Connecticut: Does not allow recycling centers to charge you a fee for turning in electronics, so many organizations and retailers that would usually charge for recycling televisions and monitors do not accept them. Because you cannot dispose of them curbside, you can take them to a municipal transfer station for free.

New York: If you live in a New York City apartment building with 10 or more units, contact your landlord about getting an ecycleNYC drop-off box installed in your building. It’s super convenient and free.

Pennsylvania: Does not allow retailers to charge you a fee to recycle, so places like Best Buy and Staples will not accept televisions or monitors. Many recycling centers have also closed as a result of underfunding. Some nonprofit recyclers may still accept the items, and you should check to see if your local government is hosting any drop-off events. Lancaster and Dauphin Counties also still run civic recycling programs.

Virginia: This state does not have a dedicated statewide recycling program, but some localities run their own programs including Fairfax, Loudoun and Rockbridge counties, and cities like Arlington. Check each municipality’s site for details.

The best podcasting gear for beginners

Starting a podcast is easy. Making one that actually sounds good is another story entirely. We can't help much with the bigger problems facing would-be podcasters — finding a good topic and getting people to listen — but we can point you to the best gear to get started. With a few smart purchases, you too can sound like a podcast pro.

Get a decent microphone

You need a good microphone. There's no arguing with this. It doesn't matter if you're starting your own show or planning to guest on someone else's podcast. A great microphone will elevate your voice to help you get the sort of depth and richness you hear on the radio and popular shows like Radiolab. While you could record with your phone or your PC's webcam mic in a pinch, nobody wants to hear that every week.

Blue Yeti

We strongly suggest starting with a solid USB microphone. They can connect easily to any computer (or even phones and tablets with a dongle), and they'll offer a huge leap in sound quality. Previously, we’ve recommended the Blue Yeti as the ideal beginner mic. It’s easy to use and sounds great for the price. But it’s also a condenser microphone, which means it’s not great for the noisy environments most newfound podcasters are recording in. So this year, we’re suggesting you jump straight to an inexpensive dynamic microphone like the Audio Technica ATR-2100X.

Buy Blue Yeti at Amazon - $130Buy Audio Technica ATR-2100X at Amazon - $99

Dynamic microphones do a better job of isolating your voice and cutting out background noise — the only downside is that you need to speak close to it like a radio host. The ATR 2100X also has USB-C and XLR connections, which means you can easily bring it over to a more professional audio interface down the line, or drag it along to a friend’s studio.

There are cheaper USB microphones out there like Blue's Snowball ($80) and AmazonBasics' Mini Condenser ($45), but you’ll pay for going cheap with noisier recordings. If you're serious about podcasting, it's worth spending a bit more up front: There's a good chance you'll end up chucking a cheaper mic once you hear the difference.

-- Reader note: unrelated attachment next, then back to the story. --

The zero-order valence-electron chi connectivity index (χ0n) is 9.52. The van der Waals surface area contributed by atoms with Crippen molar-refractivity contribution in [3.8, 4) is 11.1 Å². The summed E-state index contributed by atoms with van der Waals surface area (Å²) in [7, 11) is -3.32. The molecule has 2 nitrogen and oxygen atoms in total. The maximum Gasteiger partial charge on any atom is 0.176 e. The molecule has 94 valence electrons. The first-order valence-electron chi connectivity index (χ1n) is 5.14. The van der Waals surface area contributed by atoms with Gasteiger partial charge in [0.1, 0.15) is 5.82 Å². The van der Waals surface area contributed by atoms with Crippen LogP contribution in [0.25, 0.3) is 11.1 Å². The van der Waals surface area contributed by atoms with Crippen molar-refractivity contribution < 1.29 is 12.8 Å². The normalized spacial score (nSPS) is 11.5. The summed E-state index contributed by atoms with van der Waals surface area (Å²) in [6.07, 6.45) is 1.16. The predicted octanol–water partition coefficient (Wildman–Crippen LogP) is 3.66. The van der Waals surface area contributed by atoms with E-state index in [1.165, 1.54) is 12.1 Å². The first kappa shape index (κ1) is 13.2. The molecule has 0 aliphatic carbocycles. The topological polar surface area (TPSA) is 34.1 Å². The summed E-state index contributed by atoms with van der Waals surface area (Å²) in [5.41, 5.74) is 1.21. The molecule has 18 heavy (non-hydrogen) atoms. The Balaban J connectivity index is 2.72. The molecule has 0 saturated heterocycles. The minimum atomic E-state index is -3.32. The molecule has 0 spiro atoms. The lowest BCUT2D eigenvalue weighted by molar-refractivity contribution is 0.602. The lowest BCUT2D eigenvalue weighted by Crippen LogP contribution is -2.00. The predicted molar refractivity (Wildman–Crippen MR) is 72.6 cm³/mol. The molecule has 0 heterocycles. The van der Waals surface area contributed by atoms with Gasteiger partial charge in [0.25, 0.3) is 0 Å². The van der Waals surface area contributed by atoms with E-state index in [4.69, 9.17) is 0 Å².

Buy Blue Snowball at Amazon - $80Buy AmazonBasics Mini Condenser at Amazon - $45

Pro tip: RTFM

You should actually read the instructions and make sure you know what every dial and button does. Most importantly, make sure you're speaking in the right direction! With most microphones, including the Blue Yeti, you want to aim at the side with the brand label. Some models, like the ATR2100X and other dynamic mics, need to be addressed from the top. Yes, I know this all sounds basic, but I've encountered dozens of people who end up aiming for the wrong part of their mics when they're getting started.

It's also worth picking up a few accessories to make your recordings sound great. Get a pop filter or foam cover to avoid plosives (that annoying titutal pop when you make "p" sounds). If you're going to be recording regularly, it's worth investing in a tabletop arm to hold your mic in an optimal position (and also avoid the extra noise you get from desktop stands).

You could, of course, start exploring more-expensive microphone options, but I'd suggest holding off on those until you're more committed to the podcasting life. The next big level up from USB options is the world of XLR microphones, the same interface used for professional audio gear. You'll also need a USB audio interface, like the Tascam US-2x2 or FocusRite Scarlett 2i2 ($170), to connect those mics to your computer. At that point, you can start looking at higher-end options like the Rode Procaster ($224). It sounds noticeably richer than the Yeti, and since it's a dynamic microphone, it's also better at cutting out unwanted noise.

Here's some advice: You can save quite a bit by buying all this equipment used or refurbished. I saved $100 on the excellent Shure PG42 USB microphone years ago by going through eBay.

Buy FocusRite Scarlett 2i2 at Amazon - $170Buy Rode Procaster at Amazon - $224

Choose your audio-editing weapons

Now that you have the hardware, you need some software to put your show together. There's no avoiding this part: You need to learn the basics of audio editing. Luckily, there's Audacity, a free, open-source audio editor that works across every computing platform. Its UI is ugly and a bit archaic, but it's also pretty powerful once you get a handle on it. I've edited all of my shows with Audacity, and aside from a few annoying crashes and quirks, it suits my needs well.